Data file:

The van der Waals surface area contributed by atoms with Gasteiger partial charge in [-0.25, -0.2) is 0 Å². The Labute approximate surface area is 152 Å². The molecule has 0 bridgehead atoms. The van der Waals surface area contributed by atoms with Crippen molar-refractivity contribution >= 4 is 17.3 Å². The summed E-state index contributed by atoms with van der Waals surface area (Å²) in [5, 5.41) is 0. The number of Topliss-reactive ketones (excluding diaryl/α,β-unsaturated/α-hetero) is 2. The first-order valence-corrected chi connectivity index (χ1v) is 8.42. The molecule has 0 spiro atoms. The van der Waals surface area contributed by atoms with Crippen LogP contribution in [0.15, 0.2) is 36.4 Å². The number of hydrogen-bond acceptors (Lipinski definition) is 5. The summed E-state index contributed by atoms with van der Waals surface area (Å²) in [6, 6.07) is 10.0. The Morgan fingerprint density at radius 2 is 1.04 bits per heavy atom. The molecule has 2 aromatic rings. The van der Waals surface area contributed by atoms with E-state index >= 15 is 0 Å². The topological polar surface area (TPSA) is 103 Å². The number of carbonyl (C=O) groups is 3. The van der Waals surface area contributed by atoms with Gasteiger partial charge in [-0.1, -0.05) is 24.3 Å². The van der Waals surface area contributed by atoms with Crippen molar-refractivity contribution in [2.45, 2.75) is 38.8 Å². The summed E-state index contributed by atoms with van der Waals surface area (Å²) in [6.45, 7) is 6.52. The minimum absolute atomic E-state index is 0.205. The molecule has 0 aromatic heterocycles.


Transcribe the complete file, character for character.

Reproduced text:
The van der Waals surface area contributed by atoms with Gasteiger partial charge in [-0.25, -0.2) is 0 Å². The Labute approximate surface area is 152 Å². The molecule has 0 bridgehead atoms. The van der Waals surface area contributed by atoms with Crippen molar-refractivity contribution >= 4 is 17.3 Å². The summed E-state index contributed by atoms with van der Waals surface area (Å²) in [5, 5.41) is 0. The number of Topliss-reactive ketones (excluding diaryl/α,β-unsaturated/α-hetero) is 2. The first-order valence-corrected chi connectivity index (χ1v) is 8.42. The molecule has 0 spiro atoms. The van der Waals surface area contributed by atoms with Crippen LogP contribution in [0.15, 0.2) is 36.4 Å². The number of hydrogen-bond acceptors (Lipinski definition) is 5. The summed E-state index contributed by atoms with van der Waals surface area (Å²) in [6, 6.07) is 10.0. The Morgan fingerprint density at radius 2 is 1.04 bits per heavy atom. The molecule has 2 aromatic rings. The van der Waals surface area contributed by atoms with E-state index >= 15 is 0 Å². The topological polar surface area (TPSA) is 103 Å². The number of carbonyl (C=O) groups is 3. The van der Waals surface area contributed by atoms with Gasteiger partial charge in [-0.1, -0.05) is 24.3 Å². The van der Waals surface area contributed by atoms with Crippen molar-refractivity contribution in [2.45, 2.75) is 38.8 Å². The summed E-state index contributed by atoms with van der Waals surface area (Å²) in [6.45, 7) is 6.52. The minimum absolute atomic E-state index is 0.205. The molecule has 0 aromatic heterocycles.